Saturday, February 25, 2017

Get Out - Review

Get Out

Jordan Peele, one part of the comic duo of Key and Peele previously of the Comedy Central Network, takes his stab at blending his cutting edge comic talented mind with a turn at telling a dramatic feature film story in his directorial debut simply titled “Get Out”.

“Get Out” as a plot backdrop is about a young African-American named Chris (Daniel Kaluuya, "Sicario")  who is having a meaningful and loving relationship with an affluent White Woman named Rose (Allison Williams, HBO "Girls"). Rose has convinced Chris he has reached the “meet-the-parents milestone” of dating with her inviting him for a weekend getaway at her parent’s upstate home with her mother named Missy (Catherine Keener, "Captain Phillips") and Dean (Bradley Whitford, NBC "The West Wing"). 

Upon his arrival at her parents estate, Chris feels out of place by the family’s subtle, but obvious over accommodating manner towards him in every way which he attributes to an uneasiness on their part with their daughter’s interracial relationship with him. But as the weekend progresses with the arrival of prominent affluent locals arriving to the estate for a social evening gathering, Chris uneasiness becomes more acute as he begins to become more increasingly aware of the disturbing behaviors by those who work at the estate, which results in Chris discovering the real truth. Something that he could have never imagined…….EVER!!!!!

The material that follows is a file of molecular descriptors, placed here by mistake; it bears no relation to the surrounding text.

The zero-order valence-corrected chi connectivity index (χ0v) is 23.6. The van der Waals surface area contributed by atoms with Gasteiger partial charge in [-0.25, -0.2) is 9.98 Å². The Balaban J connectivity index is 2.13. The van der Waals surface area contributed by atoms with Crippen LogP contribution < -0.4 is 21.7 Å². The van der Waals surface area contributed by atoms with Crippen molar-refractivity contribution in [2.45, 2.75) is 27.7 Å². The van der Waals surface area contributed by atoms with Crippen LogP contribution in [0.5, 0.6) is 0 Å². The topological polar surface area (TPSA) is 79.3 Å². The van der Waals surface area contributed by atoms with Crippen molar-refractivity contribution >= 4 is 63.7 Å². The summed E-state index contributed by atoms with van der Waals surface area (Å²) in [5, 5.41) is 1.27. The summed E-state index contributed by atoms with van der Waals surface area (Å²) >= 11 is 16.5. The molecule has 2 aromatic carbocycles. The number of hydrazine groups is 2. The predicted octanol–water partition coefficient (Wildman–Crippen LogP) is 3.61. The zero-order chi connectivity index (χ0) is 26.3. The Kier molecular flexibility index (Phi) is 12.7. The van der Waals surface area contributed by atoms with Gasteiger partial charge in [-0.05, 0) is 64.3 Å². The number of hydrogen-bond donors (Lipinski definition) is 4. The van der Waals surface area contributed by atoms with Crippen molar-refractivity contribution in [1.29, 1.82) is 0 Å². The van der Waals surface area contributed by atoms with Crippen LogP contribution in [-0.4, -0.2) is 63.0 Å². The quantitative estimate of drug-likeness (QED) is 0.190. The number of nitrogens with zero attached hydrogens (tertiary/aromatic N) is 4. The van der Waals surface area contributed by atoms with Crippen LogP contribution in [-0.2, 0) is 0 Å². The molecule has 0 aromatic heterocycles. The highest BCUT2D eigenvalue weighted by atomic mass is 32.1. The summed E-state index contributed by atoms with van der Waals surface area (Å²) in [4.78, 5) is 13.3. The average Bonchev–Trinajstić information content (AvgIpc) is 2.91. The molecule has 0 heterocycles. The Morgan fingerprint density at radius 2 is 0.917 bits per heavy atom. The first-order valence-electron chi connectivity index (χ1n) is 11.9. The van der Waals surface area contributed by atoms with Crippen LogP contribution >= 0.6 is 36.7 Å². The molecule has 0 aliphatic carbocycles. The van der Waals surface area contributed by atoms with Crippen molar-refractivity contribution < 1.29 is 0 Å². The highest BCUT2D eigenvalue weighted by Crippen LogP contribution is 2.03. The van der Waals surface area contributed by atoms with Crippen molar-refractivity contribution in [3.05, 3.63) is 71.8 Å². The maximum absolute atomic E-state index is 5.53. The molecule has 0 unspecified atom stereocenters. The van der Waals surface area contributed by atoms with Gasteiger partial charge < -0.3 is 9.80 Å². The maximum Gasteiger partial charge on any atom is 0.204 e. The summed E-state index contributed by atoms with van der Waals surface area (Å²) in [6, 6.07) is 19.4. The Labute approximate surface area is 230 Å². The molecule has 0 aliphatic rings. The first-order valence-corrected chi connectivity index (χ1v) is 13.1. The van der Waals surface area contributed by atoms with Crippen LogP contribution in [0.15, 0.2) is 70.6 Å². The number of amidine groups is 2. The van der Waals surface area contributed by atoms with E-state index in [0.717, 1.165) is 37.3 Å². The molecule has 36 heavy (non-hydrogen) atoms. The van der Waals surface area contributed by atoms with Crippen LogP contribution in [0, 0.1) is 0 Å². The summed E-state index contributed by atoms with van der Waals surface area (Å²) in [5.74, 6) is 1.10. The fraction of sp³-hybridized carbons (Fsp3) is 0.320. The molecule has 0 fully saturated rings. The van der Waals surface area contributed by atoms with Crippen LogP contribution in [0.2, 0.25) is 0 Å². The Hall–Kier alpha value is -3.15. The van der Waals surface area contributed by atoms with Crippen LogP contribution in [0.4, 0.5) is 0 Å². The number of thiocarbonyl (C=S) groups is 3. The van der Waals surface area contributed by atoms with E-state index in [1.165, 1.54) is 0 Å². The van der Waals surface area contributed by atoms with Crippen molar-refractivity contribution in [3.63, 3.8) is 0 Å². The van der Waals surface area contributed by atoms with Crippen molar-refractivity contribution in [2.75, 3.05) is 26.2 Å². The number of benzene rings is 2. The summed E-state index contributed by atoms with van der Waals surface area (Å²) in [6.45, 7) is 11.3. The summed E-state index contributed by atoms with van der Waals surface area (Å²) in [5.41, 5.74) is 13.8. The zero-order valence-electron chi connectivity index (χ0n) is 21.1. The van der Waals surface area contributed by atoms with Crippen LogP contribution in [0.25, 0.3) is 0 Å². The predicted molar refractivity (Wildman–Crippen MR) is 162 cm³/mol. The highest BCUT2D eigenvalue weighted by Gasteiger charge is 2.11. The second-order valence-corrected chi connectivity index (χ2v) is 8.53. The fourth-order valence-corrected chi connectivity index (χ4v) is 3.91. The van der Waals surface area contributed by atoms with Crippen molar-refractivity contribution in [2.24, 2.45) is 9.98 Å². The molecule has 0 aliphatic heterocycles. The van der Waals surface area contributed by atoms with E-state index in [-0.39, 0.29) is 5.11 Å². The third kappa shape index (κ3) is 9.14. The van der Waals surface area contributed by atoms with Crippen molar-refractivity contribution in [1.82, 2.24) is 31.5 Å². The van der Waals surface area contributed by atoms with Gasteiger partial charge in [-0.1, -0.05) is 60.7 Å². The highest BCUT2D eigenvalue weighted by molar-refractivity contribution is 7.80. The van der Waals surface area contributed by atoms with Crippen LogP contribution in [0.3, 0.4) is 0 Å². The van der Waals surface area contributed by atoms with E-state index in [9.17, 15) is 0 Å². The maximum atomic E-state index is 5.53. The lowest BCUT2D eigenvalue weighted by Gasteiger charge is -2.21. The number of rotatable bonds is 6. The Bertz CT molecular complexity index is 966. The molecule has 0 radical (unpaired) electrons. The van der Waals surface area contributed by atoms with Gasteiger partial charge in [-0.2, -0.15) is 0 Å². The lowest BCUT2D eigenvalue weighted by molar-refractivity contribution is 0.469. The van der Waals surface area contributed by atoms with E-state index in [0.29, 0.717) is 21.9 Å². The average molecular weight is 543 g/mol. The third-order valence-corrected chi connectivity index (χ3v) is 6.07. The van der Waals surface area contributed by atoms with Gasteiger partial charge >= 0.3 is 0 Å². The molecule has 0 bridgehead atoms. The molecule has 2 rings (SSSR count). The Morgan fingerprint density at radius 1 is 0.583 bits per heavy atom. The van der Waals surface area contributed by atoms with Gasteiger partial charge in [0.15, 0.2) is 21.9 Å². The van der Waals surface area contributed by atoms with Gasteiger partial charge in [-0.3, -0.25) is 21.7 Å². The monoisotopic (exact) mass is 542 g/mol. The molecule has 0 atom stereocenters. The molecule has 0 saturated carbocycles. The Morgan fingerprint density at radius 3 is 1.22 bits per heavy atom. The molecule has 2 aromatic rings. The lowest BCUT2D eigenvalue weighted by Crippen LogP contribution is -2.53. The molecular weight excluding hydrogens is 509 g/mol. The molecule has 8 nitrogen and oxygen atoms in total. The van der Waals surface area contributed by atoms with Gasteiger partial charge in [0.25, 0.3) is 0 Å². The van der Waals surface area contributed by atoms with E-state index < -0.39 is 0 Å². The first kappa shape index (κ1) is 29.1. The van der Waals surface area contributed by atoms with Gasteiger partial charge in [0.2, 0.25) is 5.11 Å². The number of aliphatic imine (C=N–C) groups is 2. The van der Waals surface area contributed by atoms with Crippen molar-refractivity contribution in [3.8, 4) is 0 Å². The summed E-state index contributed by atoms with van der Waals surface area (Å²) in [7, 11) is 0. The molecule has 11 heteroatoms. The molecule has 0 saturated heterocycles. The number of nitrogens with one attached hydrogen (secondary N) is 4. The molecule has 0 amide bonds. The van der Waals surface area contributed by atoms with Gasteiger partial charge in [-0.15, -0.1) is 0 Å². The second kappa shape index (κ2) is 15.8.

“Get Out” is a highly imaginative, smart and well written piece of film making. With shades of Alfred Hitchcock and Martin Scorsese, the film showcases the real strength of this effort through Peele’s directing, which I found to be very mature in its mannered approach of simply being patient in letting the story tell itself; allowing it to unravel slowly under its own building tense weight. That along with the use of long silences and timely unnerving syncopated music, the film slowly creates real ever increasing palpable tension throughout the entire film without any faux melodramatic gimmicks. But it is also has its moments of honest humor, mostly through the filter of a friend of Chris’s named “Rod” who works for the TSA. “Rods” work of profiling people at airports gives him a slight edge in always being overly suspicious of any slight behavior. His character gives the overall film just the right amount in dosage the needed disengaging comedy and laughter relief at just the right time.